The lift and carrier assembly 10 preferably comprises a battery pack 124 (see, e.g., FIGS. 1, 5, 7, and 8). The battery pack 124 can be a 12 VDC battery pack, or another type of battery pack suitable for use with the motor 56 and the actuator assembly 106. The battery pack 124 is electrically coupled to the motor 56 and the actuator assembly 106, and provides the power required to activate the motor 56 and the actuator assembly 106.

The battery pack 124 is preferably mounted on a bracket 126 so that the battery pack 124 can be removed for recharging or replacement. The bracket 126 is fixedly coupled to the second side panel 46 b of the bracket member 46. Hence, the battery 108 translates with the motor 56 and the actuator assembly 106. This feature, it is believed, can help to minimize the length of the wiring (not shown) that provides power to the motor 56, the actuator assembly 106, and the controller 118 from the battery pack 124. The use of the battery pack 124 can obviate a need to electrically connect the lift and carrier assembly 10 to the electrical system of the transporting vehicle.

PARTS LIST

  • Lift and carrier assembly 10
  • Power chair 14
  • Latching device 16
  • Platform 20
  • Ramp portion 20 a (of platform 20)
  • Deck frame 22
  • Trolley system 24
  • Arm assembly 26
  • First rail 30 (of deck frame 22)
  • Second rail 32
  • Slots 33 (in first and second rails 30, 32)
  • First cross member 34
  • Second cross member 36
  • Base member 38
  • Wheels 39
  • Floorboard 40
  • Hooks 41
  • Brackets 42
  • Tube members 43, 44
  • Bottom member 45 (of trolley system 24)
  • Bracket member 46
  • First side panel 46 a (of bracket member 46)
  • Second side panel 46 b
  • Rear panel 46 c
  • Axles 48
  • Wheels 50
  • Drive screw 52
  • Drive nut and sprocket assembly 54
  • Teeth 54 b (on drive nut and sprocket assembly 54)
  • Motor 56
  • First sleeve 58
  • Cotter pin 59
  • Notch 60 (in drive screw 52)
  • Second sleeve 62
  • Pin 63
  • Motor sprocket 64
  • Chain 66
  • Cover 67 (for motor 56)
  • Block member 68
  • Lifting arm 74 (of platform assembly 18)
  • First member 76 (of lifting arm 76)
  • Second member 78
  • Platform frame 80
  • First cross member 82 (of platform frame 80)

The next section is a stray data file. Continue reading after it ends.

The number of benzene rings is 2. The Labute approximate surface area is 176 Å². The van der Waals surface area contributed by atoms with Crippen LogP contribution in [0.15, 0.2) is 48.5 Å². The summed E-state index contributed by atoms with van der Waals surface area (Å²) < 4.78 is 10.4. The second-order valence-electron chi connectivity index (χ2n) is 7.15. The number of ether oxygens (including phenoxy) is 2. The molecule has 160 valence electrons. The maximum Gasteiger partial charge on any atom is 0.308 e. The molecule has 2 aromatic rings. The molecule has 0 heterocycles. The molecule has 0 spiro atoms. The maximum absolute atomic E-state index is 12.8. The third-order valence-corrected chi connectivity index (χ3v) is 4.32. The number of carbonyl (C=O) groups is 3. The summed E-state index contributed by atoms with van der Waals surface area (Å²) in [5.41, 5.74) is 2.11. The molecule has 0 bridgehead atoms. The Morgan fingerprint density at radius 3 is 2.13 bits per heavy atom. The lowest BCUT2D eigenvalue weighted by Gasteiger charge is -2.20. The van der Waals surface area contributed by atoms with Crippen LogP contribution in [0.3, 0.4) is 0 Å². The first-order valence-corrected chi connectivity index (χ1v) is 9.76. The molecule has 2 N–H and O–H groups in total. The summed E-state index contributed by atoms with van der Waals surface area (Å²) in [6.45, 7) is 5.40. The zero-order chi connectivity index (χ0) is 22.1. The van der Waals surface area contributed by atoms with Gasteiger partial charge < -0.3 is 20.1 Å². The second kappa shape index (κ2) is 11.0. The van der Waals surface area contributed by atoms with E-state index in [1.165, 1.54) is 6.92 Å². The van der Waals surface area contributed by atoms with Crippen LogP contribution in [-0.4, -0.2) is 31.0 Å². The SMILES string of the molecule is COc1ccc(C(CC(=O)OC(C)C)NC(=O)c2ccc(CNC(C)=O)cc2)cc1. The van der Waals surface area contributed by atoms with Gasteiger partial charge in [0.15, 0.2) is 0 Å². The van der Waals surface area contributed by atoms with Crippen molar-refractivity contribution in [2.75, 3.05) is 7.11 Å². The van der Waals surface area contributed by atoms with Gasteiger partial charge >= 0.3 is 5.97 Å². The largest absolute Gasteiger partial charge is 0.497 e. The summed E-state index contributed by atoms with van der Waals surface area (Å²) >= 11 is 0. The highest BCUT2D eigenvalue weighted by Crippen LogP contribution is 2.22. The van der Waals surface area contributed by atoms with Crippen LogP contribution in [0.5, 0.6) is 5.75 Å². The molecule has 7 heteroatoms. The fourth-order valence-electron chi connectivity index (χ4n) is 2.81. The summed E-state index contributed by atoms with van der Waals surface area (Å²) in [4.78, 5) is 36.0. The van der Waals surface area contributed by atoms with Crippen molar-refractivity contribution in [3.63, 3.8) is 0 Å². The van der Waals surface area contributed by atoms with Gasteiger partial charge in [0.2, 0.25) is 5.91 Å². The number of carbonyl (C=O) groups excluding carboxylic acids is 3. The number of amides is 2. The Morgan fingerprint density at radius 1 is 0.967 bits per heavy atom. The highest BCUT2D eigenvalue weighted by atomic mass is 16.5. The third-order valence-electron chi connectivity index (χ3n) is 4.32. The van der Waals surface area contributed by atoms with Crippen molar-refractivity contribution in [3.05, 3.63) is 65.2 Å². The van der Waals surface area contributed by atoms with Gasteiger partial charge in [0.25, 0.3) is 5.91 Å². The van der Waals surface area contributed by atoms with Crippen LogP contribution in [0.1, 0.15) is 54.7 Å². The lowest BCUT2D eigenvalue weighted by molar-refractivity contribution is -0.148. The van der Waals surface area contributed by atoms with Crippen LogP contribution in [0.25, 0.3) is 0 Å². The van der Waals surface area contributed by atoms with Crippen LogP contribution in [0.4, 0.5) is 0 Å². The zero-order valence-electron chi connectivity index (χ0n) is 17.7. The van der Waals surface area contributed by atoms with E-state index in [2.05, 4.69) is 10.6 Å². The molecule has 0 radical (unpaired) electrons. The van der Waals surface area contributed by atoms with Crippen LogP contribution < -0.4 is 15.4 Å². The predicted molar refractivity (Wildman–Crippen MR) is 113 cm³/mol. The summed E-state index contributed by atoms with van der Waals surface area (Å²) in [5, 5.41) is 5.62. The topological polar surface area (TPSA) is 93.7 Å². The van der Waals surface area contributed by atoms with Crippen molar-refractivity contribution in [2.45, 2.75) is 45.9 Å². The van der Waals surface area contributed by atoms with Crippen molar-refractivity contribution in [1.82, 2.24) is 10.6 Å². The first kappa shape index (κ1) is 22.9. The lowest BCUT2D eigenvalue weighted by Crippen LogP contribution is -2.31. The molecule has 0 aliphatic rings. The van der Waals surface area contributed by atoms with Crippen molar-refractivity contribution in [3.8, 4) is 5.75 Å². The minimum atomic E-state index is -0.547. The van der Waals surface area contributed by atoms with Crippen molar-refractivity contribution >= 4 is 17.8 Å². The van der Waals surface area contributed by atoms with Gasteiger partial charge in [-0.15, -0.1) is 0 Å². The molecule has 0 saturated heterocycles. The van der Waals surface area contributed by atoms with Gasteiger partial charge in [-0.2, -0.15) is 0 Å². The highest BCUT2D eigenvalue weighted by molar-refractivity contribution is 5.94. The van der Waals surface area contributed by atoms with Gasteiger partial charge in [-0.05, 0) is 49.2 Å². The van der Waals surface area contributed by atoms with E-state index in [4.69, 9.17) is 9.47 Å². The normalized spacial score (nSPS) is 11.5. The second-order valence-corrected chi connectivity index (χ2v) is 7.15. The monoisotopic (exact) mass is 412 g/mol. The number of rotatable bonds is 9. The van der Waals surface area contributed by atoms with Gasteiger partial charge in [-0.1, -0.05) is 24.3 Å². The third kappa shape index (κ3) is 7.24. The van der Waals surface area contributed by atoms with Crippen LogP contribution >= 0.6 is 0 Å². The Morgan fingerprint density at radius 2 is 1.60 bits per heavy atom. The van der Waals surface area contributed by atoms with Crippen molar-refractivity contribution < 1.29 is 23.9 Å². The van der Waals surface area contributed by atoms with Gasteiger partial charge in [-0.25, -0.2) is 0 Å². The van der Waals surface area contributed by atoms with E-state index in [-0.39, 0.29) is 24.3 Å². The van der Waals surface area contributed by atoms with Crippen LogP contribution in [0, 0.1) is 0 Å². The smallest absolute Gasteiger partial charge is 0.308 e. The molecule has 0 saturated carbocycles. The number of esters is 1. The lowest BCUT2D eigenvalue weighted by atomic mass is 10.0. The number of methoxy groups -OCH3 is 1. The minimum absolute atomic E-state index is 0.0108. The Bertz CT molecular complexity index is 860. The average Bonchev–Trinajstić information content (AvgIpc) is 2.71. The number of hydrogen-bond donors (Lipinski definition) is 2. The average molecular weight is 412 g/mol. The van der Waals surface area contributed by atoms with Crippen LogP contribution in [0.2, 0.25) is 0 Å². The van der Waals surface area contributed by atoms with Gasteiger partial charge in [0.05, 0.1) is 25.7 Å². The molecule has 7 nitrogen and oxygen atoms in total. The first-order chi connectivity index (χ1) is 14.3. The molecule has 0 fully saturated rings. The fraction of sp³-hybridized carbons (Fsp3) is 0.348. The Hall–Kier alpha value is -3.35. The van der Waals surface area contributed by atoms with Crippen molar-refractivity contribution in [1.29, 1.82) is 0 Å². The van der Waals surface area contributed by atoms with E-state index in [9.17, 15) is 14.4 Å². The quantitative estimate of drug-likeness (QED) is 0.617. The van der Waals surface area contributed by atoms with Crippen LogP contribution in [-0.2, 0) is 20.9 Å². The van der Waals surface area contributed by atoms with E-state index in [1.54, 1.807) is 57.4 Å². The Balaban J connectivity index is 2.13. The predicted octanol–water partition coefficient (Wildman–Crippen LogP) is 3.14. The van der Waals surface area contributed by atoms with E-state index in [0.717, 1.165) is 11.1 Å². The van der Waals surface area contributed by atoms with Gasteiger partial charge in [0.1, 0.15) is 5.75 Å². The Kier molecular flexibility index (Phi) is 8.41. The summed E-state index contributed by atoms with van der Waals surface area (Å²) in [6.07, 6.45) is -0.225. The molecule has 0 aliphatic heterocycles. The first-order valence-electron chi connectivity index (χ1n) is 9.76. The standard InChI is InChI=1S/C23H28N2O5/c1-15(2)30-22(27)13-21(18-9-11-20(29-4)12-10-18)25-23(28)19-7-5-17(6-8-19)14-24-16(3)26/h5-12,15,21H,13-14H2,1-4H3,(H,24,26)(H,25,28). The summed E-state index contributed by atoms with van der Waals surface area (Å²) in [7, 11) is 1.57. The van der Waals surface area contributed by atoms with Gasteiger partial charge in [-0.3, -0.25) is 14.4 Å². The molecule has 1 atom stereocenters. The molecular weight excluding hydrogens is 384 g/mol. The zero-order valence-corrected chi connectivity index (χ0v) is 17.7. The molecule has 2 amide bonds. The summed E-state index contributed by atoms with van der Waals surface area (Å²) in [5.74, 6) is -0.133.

• Second cross member 84
  • First arm member 86
  • Second arm member 88
  • Brackets 90
  • Locking pins 96
  • Through holes 98 (in first cross member 34 of deck frame 22)
  • Bracket member 100 (of arm assembly 26)
  • First arm member 102
  • Second arm member 104
  • Actuator assembly 106
  • First limit switch 108
  • Second limit switch 109
  • Third limit switch 110
  • Bracket 112
  • Ramp member 114
  • Rod member 116
  • Plunger 117
  • Controller 118
  • Keypad 120
  • Battery pack 124
  • Bracket 126
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Referenced by
Citing PatentFiling datePublication dateApplicantTitle
US7686562 *Jun 26, 2008Mar 30, 2010Freedom Sciences, LlcLift and carrier assembly for a personal-transportation vehicle
US8403615 *Aug 15, 2009Mar 26, 2013Bruno Independent Living Aids, Inc.Vehicle lift barrier
US20130022434 *Apr 13, 2011Jan 24, 2013Bruno Independent Living Aids, Inc.Platform lift trailer and coupling system
US20130142602 *Dec 5, 2011Jun 6, 2013Robbey BarntsFolding Mechanism and Power Supply for Lift Mounted to Vehicle
US20130251489 *Jun 29, 2012Sep 26, 2013Gustav Bruns Maschinenbau und Forderanlagen GmbH & Co. KGVehicle lift with biasing device
Classifications
U.S. Classification414/542, 414/921, 414/917, 414/674, 414/647, 414/641, 414/540, 414/546, 414/541
International ClassificationB60P3/00
Cooperative ClassificationY10S414/13, Y10S414/134, A61G3/062, A61G3/06, A61G2203/726
European ClassificationA61G3/06
Legal Events
DateCodeEventDescription
Jul 24, 2012ASAssignment
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Jul 23, 2012ASAssignment
Owner name: FREEDOM MOBILITY, LLC, FLORIDA
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Effective date: 20120720
Owner name: HARMAR ACCESS, LLC, FLORIDA
Owner name: HARMAR SUMMIT, LLC, FLORIDA
Owner name: HARMAR MOBILITY, LLC, FLORIDA
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Owner name: COOK TECHNOLOGIES, INC., PENNSYLVANIA
Free format text: ASSIGNMENT OF ASSIGNORS INTEREST;ASSIGNORS:PANZARELLA, THOMAS A.;ELDON, III, JAMES B.;MCCLANAHAN, DAVID D.;REEL/FRAME:015212/0889